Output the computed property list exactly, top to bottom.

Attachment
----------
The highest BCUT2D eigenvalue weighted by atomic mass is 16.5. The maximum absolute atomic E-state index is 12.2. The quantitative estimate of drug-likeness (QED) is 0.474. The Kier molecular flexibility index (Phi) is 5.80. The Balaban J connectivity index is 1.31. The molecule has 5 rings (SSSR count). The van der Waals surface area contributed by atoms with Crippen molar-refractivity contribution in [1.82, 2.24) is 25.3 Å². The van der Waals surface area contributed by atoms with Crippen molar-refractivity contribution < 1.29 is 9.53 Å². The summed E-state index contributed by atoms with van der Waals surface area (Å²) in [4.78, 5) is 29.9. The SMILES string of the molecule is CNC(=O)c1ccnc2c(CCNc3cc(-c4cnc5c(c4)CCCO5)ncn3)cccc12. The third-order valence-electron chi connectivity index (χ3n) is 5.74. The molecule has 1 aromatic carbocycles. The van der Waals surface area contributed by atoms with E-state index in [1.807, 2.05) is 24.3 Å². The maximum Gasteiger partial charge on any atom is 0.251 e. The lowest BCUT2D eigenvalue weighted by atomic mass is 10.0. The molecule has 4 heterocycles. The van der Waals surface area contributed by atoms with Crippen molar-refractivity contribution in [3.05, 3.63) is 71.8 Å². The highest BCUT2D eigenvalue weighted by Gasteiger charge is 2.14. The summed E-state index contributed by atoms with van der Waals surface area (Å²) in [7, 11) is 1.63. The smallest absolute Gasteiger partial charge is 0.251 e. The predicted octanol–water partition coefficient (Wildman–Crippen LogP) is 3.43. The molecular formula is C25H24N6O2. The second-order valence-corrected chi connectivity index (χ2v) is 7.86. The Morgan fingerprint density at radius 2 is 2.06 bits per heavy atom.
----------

The highest BCUT2D eigenvalue weighted by atomic mass is 16.5. The maximum absolute atomic E-state index is 12.2. The quantitative estimate of drug-likeness (QED) is 0.474. The Kier molecular flexibility index (Phi) is 5.80. The Balaban J connectivity index is 1.31. The molecule has 5 rings (SSSR count). The van der Waals surface area contributed by atoms with Crippen molar-refractivity contribution in [1.82, 2.24) is 25.3 Å². The van der Waals surface area contributed by atoms with Crippen molar-refractivity contribution < 1.29 is 9.53 Å². The summed E-state index contributed by atoms with van der Waals surface area (Å²) in [4.78, 5) is 29.9. The SMILES string of the molecule is CNC(=O)c1ccnc2c(CCNc3cc(-c4cnc5c(c4)CCCO5)ncn3)cccc12. The third-order valence-electron chi connectivity index (χ3n) is 5.74. The molecule has 1 aromatic carbocycles. The van der Waals surface area contributed by atoms with E-state index in [1.807, 2.05) is 24.3 Å². The maximum Gasteiger partial charge on any atom is 0.251 e. The lowest BCUT2D eigenvalue weighted by atomic mass is 10.0. The molecule has 4 heterocycles. The van der Waals surface area contributed by atoms with Crippen molar-refractivity contribution in [3.05, 3.63) is 71.8 Å². The highest BCUT2D eigenvalue weighted by Gasteiger charge is 2.14. The summed E-state index contributed by atoms with van der Waals surface area (Å²) in [7, 11) is 1.63. The smallest absolute Gasteiger partial charge is 0.251 e. The predicted octanol–water partition coefficient (Wildman–Crippen LogP) is 3.43. The molecular formula is C25H24N6O2. The second-order valence-corrected chi connectivity index (χ2v) is 7.86. The Morgan fingerprint density at radius 2 is 2.06 bits per heavy atom.